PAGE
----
In California it is a requirement for all new LLCs to file a statement of information with the secretary of state. This must be filed within 90 days of filing the articles of incorporation and will cost $20. This statement must contain general information about your LLC. The statement of information must also be filed every two years, making it a biennial report. The statement of information will need to include:
An operating agreement is a legal document containing operating procedures and ownership of an LLC and it is required to have one in California. A written operating agreement is useful when settling disputes over financial agreements and other potential litigation. Without one in place, the courts make decisions based on state law. This may not work in the best interest of the LLC and its members. The information an operating agreement can include, but is not limited to, the following:
An Employer Identification Number (or EIN) is a number provided by the Internal Revenue Service (IRS) to identify your LLC for tax purposes. You can also open a small business bank account. Applying for an EIN should always be free. If you come across a website that charges you a fee for applying, it is not a legitimate service. You can apply online, by phone, or download a Form SS-4 to fax or mail. Online application will have an immediate response, while a fax can take 3-4 business days, and mailing an application could take as long as 4-5 weeks.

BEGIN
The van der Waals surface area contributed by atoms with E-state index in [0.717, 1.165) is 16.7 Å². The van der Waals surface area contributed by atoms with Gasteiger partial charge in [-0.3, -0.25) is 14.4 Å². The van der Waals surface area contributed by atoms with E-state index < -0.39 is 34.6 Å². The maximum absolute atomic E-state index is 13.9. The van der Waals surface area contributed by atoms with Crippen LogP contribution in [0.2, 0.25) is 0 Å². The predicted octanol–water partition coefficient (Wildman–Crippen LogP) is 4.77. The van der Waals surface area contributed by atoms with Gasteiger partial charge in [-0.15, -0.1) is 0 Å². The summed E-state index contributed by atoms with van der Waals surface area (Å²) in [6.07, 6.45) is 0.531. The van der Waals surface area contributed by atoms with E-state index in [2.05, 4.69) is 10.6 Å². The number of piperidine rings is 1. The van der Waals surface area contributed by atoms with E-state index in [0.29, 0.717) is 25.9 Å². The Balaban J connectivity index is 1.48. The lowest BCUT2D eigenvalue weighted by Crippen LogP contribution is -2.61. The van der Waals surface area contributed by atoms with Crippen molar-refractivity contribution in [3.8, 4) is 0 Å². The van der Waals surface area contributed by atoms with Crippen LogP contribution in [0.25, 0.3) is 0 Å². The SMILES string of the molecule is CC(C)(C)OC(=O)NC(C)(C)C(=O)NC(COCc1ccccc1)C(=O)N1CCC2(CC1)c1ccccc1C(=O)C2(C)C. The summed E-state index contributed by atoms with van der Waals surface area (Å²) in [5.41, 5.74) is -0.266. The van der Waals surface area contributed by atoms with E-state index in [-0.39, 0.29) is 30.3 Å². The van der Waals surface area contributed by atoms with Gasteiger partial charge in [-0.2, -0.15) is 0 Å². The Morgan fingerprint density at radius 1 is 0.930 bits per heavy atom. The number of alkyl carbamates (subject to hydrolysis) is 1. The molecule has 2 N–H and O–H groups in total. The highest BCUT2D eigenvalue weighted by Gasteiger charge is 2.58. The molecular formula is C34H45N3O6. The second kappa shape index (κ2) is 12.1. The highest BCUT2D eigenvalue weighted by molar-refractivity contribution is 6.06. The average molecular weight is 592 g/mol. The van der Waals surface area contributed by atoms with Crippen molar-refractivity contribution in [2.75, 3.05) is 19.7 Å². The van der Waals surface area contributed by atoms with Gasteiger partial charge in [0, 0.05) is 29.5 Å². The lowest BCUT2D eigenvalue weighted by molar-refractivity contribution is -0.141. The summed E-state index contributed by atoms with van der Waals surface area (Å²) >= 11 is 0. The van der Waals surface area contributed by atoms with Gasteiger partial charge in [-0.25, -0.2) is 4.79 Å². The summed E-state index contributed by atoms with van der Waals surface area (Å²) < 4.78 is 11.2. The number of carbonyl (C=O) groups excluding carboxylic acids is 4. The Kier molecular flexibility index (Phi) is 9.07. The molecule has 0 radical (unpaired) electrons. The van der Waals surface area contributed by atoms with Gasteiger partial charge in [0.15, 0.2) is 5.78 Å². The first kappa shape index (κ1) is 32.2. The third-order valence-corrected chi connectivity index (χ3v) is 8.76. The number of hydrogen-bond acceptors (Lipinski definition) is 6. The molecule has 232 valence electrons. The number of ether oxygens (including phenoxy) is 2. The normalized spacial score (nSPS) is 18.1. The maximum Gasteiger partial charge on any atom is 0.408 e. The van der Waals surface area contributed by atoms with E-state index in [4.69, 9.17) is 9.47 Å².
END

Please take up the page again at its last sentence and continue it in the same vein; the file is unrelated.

California requires those who seek asset protection using LLC companies pay an $800 per year franchise tax. This fee must be paid whether or not the business generates any income and is due every year. If your annual gross revenues exceed $250,000, there will be an additional fee to pay. An exception to this is LLCs formed in California during 2021, 2022, or 2023 are exempt from paying this fee for their first taxable year.
California also sends out thousands of letters every year demanding that LLCs from any state doing business in the state must register as a foreign entity. California has broad definitions of what “doing business” means:
If you wish to separate your personal assets from your business, then starting an LLC is a great option. If you want more traditional funding options and are wanting a start-up or enterprise, then there may be a better option. This might include venture capitalists or those looking for investors, who may have tax-exempt partnerships. This prevents them from investing in LLCs.
Forming an LLC protects you personally, despite this situation, and will provide you with anonymity and protect your personal contact information. Look into every aspect of what your goals are and in most cases an LLC will provide you with protection.
Having a business attorney working with you will make the above process much safer and easier. Contact us today to get started! We’ll help you learn more about how to form an LLC legally, learn more about staying compliant with California law, and provide a benefit to both you and your business.